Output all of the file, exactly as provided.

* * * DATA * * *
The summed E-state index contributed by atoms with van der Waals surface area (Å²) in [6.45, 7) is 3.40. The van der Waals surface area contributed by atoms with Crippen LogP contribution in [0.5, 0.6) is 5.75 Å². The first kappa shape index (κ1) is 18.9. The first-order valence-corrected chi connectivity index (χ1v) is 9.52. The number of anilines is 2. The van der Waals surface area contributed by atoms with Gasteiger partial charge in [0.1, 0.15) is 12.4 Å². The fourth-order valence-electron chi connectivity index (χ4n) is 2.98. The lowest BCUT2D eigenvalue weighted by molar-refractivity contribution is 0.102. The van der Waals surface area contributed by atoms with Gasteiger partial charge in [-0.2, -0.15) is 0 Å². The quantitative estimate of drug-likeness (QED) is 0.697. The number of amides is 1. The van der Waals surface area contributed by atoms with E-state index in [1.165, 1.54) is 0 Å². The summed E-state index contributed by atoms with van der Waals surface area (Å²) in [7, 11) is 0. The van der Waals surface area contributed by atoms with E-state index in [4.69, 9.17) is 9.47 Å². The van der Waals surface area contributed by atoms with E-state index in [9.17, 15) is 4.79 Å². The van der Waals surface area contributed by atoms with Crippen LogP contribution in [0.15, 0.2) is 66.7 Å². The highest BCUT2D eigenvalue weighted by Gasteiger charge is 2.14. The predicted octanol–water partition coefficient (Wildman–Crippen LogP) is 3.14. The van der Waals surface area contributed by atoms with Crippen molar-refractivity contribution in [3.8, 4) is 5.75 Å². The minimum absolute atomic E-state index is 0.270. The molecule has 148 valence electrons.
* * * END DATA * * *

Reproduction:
The summed E-state index contributed by atoms with van der Waals surface area (Å²) in [6.45, 7) is 3.40. The van der Waals surface area contributed by atoms with Crippen LogP contribution in [0.5, 0.6) is 5.75 Å². The first kappa shape index (κ1) is 18.9. The first-order valence-corrected chi connectivity index (χ1v) is 9.52. The number of anilines is 2. The van der Waals surface area contributed by atoms with Gasteiger partial charge in [0.1, 0.15) is 12.4 Å². The fourth-order valence-electron chi connectivity index (χ4n) is 2.98. The lowest BCUT2D eigenvalue weighted by molar-refractivity contribution is 0.102. The van der Waals surface area contributed by atoms with Gasteiger partial charge in [-0.2, -0.15) is 0 Å². The quantitative estimate of drug-likeness (QED) is 0.697. The number of amides is 1. The van der Waals surface area contributed by atoms with E-state index in [1.165, 1.54) is 0 Å². The summed E-state index contributed by atoms with van der Waals surface area (Å²) in [7, 11) is 0. The van der Waals surface area contributed by atoms with E-state index in [4.69, 9.17) is 9.47 Å². The van der Waals surface area contributed by atoms with E-state index in [9.17, 15) is 4.79 Å². The van der Waals surface area contributed by atoms with Crippen LogP contribution in [0.15, 0.2) is 66.7 Å². The highest BCUT2D eigenvalue weighted by Gasteiger charge is 2.14. The predicted octanol–water partition coefficient (Wildman–Crippen LogP) is 3.14. The van der Waals surface area contributed by atoms with Crippen molar-refractivity contribution in [3.8, 4) is 5.75 Å². The minimum absolute atomic E-state index is 0.270. The molecule has 148 valence electrons.